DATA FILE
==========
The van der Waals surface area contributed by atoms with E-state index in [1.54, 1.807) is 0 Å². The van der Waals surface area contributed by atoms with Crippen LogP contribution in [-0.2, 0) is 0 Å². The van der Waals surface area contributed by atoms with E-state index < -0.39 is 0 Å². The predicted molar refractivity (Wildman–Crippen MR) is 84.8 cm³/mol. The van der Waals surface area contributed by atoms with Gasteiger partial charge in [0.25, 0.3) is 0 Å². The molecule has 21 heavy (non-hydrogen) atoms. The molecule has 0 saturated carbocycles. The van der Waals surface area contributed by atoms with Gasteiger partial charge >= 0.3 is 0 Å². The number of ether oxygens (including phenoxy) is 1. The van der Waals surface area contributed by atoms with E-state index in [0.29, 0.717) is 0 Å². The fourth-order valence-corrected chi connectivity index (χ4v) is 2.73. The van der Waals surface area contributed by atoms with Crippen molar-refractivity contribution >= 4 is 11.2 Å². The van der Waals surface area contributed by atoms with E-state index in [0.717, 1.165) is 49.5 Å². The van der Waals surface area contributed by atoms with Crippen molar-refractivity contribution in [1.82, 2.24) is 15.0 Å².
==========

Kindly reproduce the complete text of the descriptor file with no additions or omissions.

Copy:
The van der Waals surface area contributed by atoms with E-state index in [1.54, 1.807) is 0 Å². The van der Waals surface area contributed by atoms with Crippen LogP contribution in [-0.2, 0) is 0 Å². The van der Waals surface area contributed by atoms with E-state index < -0.39 is 0 Å². The predicted molar refractivity (Wildman–Crippen MR) is 84.8 cm³/mol. The van der Waals surface area contributed by atoms with Gasteiger partial charge in [0.25, 0.3) is 0 Å². The molecule has 21 heavy (non-hydrogen) atoms. The molecule has 0 saturated carbocycles. The van der Waals surface area contributed by atoms with Gasteiger partial charge >= 0.3 is 0 Å². The number of ether oxygens (including phenoxy) is 1. The van der Waals surface area contributed by atoms with E-state index in [0.29, 0.717) is 0 Å². The fourth-order valence-corrected chi connectivity index (χ4v) is 2.73. The van der Waals surface area contributed by atoms with Crippen molar-refractivity contribution >= 4 is 11.2 Å². The van der Waals surface area contributed by atoms with E-state index in [0.717, 1.165) is 49.5 Å². The van der Waals surface area contributed by atoms with Crippen molar-refractivity contribution in [1.82, 2.24) is 15.0 Å².